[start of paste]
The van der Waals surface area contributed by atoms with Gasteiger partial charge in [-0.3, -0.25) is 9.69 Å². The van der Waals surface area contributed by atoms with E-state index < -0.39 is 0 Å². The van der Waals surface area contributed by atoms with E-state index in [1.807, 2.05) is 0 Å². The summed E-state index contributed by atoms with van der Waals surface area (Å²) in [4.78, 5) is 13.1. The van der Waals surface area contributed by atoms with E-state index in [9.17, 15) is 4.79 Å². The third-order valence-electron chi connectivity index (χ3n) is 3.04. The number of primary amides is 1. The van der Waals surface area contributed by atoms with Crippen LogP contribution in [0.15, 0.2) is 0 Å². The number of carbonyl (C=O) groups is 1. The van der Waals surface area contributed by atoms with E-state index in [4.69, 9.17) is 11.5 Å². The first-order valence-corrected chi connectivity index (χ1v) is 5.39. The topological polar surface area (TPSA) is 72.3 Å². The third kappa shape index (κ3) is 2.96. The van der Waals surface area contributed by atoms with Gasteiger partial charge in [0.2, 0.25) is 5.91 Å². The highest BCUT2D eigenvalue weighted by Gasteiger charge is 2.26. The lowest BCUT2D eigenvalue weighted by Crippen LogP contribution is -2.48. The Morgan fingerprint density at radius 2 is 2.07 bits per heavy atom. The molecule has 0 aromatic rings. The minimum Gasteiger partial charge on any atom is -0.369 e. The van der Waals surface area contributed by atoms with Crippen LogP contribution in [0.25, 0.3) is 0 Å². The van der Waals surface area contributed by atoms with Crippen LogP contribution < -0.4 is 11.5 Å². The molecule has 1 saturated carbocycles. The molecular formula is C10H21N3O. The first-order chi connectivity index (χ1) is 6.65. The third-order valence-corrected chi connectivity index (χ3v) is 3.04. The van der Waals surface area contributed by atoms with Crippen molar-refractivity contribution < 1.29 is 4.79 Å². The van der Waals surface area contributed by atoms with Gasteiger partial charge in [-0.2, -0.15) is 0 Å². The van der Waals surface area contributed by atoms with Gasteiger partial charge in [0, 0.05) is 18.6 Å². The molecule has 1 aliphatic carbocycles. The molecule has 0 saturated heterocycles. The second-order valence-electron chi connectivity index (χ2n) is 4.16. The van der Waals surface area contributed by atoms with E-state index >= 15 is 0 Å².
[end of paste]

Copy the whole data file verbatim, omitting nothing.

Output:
The van der Waals surface area contributed by atoms with Gasteiger partial charge in [-0.3, -0.25) is 9.69 Å². The van der Waals surface area contributed by atoms with E-state index < -0.39 is 0 Å². The van der Waals surface area contributed by atoms with E-state index in [1.807, 2.05) is 0 Å². The summed E-state index contributed by atoms with van der Waals surface area (Å²) in [4.78, 5) is 13.1. The van der Waals surface area contributed by atoms with E-state index in [9.17, 15) is 4.79 Å². The third-order valence-electron chi connectivity index (χ3n) is 3.04. The number of primary amides is 1. The van der Waals surface area contributed by atoms with Crippen LogP contribution in [0.15, 0.2) is 0 Å². The number of carbonyl (C=O) groups is 1. The van der Waals surface area contributed by atoms with E-state index in [4.69, 9.17) is 11.5 Å². The first-order valence-corrected chi connectivity index (χ1v) is 5.39. The topological polar surface area (TPSA) is 72.3 Å². The third kappa shape index (κ3) is 2.96. The van der Waals surface area contributed by atoms with Gasteiger partial charge in [0.2, 0.25) is 5.91 Å². The highest BCUT2D eigenvalue weighted by Gasteiger charge is 2.26. The lowest BCUT2D eigenvalue weighted by Crippen LogP contribution is -2.48. The Morgan fingerprint density at radius 2 is 2.07 bits per heavy atom. The molecule has 0 aromatic rings. The minimum Gasteiger partial charge on any atom is -0.369 e. The van der Waals surface area contributed by atoms with Crippen LogP contribution in [0.25, 0.3) is 0 Å². The van der Waals surface area contributed by atoms with Crippen LogP contribution < -0.4 is 11.5 Å². The molecule has 1 saturated carbocycles. The molecular formula is C10H21N3O. The first-order chi connectivity index (χ1) is 6.65. The third-order valence-corrected chi connectivity index (χ3v) is 3.04. The van der Waals surface area contributed by atoms with Crippen molar-refractivity contribution < 1.29 is 4.79 Å². The van der Waals surface area contributed by atoms with Gasteiger partial charge in [-0.2, -0.15) is 0 Å². The van der Waals surface area contributed by atoms with Gasteiger partial charge in [0, 0.05) is 18.6 Å². The molecule has 1 aliphatic carbocycles. The molecule has 0 saturated heterocycles. The second-order valence-electron chi connectivity index (χ2n) is 4.16. The van der Waals surface area contributed by atoms with E-state index >= 15 is 0 Å².